Talk Richmond

6. Coronavirus: Save the Arts!

Episode Summary

The arts sector contributes billions of pounds to the UK economy – but what is really cherished is how arts and culture bring communities together and enrich people’s lives. Talk Richmond’s host Jim Millard is joined by Lesley Bossine, the Arts Centre Manager at the Landmark Arts Centre, and Paul Miller, the Artistic Director at the Orange Tree Theatre, to talk about how the Coronavirus pandemic has forced them to batten down the hatches and whether these treasured local institutions will be able to continue to survive the storm.

Episode Notes

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Episode Transcription

Cllr Millard: Hello and welcome to Talk Richmond. I'm your host, Jim Millard, and this is Episode 6. As an actor and writer, today's topic is close to my heart. We will be talking about the impact of the coronavirus pandemic on the arts sector in the borough. I'm very pleased to be joined by Paul Miller, the Artistic Director at the Orange Tree Theatre in Richmond and Lesley Bossine, the Art Centre Manager at the Landmark Arts Centre in Teddington. Welcome both.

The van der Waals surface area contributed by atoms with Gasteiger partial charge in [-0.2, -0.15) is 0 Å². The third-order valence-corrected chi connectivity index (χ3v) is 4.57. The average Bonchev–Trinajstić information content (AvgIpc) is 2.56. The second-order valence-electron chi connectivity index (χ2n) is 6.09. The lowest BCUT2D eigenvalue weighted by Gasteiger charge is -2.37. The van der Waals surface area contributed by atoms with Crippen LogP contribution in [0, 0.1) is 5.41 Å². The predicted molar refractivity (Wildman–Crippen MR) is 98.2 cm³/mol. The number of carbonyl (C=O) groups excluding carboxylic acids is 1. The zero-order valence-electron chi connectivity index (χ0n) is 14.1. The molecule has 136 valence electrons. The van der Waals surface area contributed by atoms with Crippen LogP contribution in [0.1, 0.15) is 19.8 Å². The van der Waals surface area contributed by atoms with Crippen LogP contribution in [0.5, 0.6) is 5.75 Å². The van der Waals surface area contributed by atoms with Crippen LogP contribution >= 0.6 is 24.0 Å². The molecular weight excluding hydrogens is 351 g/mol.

Just for a bit of background, we all know the arts sector is a hugely valuable part of Britain, not just for our economy but for our national cultural life - it's one of our proudest exports to the entire globe. But it’s suffered hugely - most workers, for example artists, musicians, directors, technicians, ticket sellers, stage management, and more - had their livelihoods taken away from them over the space of a few hours back in March. The situation is especially serious for the Performing Arts because obviously theatre and other things rely on lots of people coming together and social distancing rules mean that the few venues that have been able to reopen have had to reopen with massively reduced capacity. It's made some significant problems for the sector and there are some very treasured institutions that are under threat, and it's very important for us to talk to them. So, thank you both for joining us today and Lesley looking at the landmark Art Centre first, what we all immediate concerns when the lock down was announced?